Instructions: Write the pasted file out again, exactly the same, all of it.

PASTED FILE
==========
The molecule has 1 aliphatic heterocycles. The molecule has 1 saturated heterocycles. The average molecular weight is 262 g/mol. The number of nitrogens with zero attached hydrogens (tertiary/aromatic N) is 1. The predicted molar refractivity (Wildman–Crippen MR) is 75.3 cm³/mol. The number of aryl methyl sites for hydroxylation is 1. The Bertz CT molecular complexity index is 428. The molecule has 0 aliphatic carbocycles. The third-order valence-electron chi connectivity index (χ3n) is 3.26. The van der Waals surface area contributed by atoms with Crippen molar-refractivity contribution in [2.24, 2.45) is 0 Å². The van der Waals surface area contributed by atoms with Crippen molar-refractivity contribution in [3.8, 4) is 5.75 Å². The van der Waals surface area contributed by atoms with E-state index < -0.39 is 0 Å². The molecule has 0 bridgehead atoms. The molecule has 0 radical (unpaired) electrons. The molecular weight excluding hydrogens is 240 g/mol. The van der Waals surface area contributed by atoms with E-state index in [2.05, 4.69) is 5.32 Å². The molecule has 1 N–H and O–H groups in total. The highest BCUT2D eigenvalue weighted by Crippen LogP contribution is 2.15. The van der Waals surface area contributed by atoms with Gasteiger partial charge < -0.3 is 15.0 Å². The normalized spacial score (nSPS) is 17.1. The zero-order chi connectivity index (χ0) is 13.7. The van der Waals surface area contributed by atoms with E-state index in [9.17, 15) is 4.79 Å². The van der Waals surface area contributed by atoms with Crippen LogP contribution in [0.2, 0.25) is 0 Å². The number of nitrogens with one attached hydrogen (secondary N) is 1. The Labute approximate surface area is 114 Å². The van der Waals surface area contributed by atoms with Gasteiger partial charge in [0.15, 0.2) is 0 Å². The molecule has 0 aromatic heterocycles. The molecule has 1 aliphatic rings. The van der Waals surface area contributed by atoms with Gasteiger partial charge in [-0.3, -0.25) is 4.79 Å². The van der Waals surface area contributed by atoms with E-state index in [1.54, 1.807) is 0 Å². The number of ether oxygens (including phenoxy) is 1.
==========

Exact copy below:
The molecule has 1 aliphatic heterocycles. The molecule has 1 saturated heterocycles. The average molecular weight is 262 g/mol. The number of nitrogens with zero attached hydrogens (tertiary/aromatic N) is 1. The predicted molar refractivity (Wildman–Crippen MR) is 75.3 cm³/mol. The number of aryl methyl sites for hydroxylation is 1. The Bertz CT molecular complexity index is 428. The molecule has 0 aliphatic carbocycles. The third-order valence-electron chi connectivity index (χ3n) is 3.26. The van der Waals surface area contributed by atoms with Crippen molar-refractivity contribution in [2.24, 2.45) is 0 Å². The van der Waals surface area contributed by atoms with Crippen molar-refractivity contribution in [3.8, 4) is 5.75 Å². The van der Waals surface area contributed by atoms with E-state index < -0.39 is 0 Å². The molecule has 0 bridgehead atoms. The molecule has 0 radical (unpaired) electrons. The molecular weight excluding hydrogens is 240 g/mol. The van der Waals surface area contributed by atoms with E-state index in [2.05, 4.69) is 5.32 Å². The molecule has 1 N–H and O–H groups in total. The highest BCUT2D eigenvalue weighted by Crippen LogP contribution is 2.15. The van der Waals surface area contributed by atoms with Gasteiger partial charge < -0.3 is 15.0 Å². The normalized spacial score (nSPS) is 17.1. The zero-order chi connectivity index (χ0) is 13.7. The van der Waals surface area contributed by atoms with E-state index in [9.17, 15) is 4.79 Å². The van der Waals surface area contributed by atoms with Crippen LogP contribution in [0.2, 0.25) is 0 Å². The number of nitrogens with one attached hydrogen (secondary N) is 1. The Labute approximate surface area is 114 Å². The van der Waals surface area contributed by atoms with Gasteiger partial charge in [0.15, 0.2) is 0 Å². The molecule has 0 aromatic heterocycles. The molecule has 1 aliphatic rings. The van der Waals surface area contributed by atoms with Gasteiger partial charge in [-0.3, -0.25) is 4.79 Å². The van der Waals surface area contributed by atoms with E-state index in [1.54, 1.807) is 0 Å². The number of ether oxygens (including phenoxy) is 1.